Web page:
My son is looking for an apartment to rent with a friend of his. All of the complexes we visited have some sort of income requirement, usually gross income of at least 2.5 to 3 times the monthly rent. In one complex, the representative told us that both boys must qualify separately for the total rent. The "boys" are 24 and 26 years old respectively, and meet all other of the apartment's requirements. I asked if they had the same requirement for married couples (both must qualify at three times the rent) and they told me that it is different for married people because one of the boys might leave. This seems like discrimination against single people and a violation of their civil rights. Am I right?
Your son and his roommate are being treated differently, but in most places, this is not an instance of illegal discrimination. Unfair as it may seem, in most states and cities the law preventing discrimination based on familial status does not protect single people from being treated differently than married people. Only in Maryland, Minnesota, New York, and Wisconsin can a single person insist on being treated the same as married people.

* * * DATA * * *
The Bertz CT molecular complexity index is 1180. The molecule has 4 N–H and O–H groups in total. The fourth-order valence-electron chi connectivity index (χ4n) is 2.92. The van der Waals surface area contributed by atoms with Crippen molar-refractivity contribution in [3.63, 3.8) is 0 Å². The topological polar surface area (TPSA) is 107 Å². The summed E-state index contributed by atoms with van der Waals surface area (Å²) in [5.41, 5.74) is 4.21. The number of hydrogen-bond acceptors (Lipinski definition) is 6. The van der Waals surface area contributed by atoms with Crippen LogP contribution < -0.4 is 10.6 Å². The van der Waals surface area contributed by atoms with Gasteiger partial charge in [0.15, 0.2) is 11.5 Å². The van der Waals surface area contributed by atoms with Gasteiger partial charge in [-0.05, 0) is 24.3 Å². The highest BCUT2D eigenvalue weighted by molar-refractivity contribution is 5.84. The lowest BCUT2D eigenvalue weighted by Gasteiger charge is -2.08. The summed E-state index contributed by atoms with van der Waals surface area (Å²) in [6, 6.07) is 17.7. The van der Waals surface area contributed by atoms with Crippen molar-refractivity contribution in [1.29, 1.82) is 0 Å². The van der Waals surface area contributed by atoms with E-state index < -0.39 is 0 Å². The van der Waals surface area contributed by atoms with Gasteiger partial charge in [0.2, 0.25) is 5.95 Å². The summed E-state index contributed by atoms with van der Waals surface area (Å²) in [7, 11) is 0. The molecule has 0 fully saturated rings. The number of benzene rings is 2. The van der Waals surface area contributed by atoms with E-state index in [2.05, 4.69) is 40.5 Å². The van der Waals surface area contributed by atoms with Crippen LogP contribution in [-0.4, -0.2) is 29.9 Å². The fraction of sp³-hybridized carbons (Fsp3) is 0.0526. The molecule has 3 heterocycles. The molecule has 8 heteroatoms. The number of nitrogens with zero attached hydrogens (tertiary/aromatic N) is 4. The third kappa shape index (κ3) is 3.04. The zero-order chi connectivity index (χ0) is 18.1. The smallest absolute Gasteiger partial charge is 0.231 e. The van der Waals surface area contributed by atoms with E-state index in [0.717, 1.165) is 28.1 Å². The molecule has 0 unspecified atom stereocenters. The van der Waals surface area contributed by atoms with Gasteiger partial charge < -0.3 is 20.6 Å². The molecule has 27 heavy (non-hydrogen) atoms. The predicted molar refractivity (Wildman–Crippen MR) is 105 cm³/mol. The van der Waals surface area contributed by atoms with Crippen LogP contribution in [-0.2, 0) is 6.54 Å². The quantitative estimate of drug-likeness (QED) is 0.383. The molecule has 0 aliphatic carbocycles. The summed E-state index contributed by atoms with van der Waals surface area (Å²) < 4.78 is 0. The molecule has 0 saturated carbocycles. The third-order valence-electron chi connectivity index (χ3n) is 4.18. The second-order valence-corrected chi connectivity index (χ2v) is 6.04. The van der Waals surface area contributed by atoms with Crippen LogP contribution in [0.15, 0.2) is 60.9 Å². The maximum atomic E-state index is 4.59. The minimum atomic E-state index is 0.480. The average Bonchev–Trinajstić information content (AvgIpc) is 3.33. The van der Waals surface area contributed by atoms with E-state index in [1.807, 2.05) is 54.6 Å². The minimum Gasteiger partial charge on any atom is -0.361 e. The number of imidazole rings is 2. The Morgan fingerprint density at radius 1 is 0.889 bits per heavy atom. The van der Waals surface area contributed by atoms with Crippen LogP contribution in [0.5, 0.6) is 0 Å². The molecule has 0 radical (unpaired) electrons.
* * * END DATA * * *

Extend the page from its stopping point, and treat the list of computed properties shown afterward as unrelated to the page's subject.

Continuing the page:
The reason the landlord is insisting that each tenant be able to absorb the entire rent is because he's worried that if a roommate takes off, the one left behind will not be able to pay the entire rent. When it comes to married persons, it's less likely that they'll separate, so it's less likely that one member of the couple will have to shoulder the entire rent alone.
Once you understand the reason behind the landlord's position, you can address it: Offer to cosign on the lease or rental agreement. This makes you responsible for damage or unpaid rent in case one of the roommates takes off and the other cannot cover the bill. Landlords are not legally required to accept a cosigner, and many do not want to deal with collecting from someone who may be miles away and hard to contact and sue. But it is worth a try.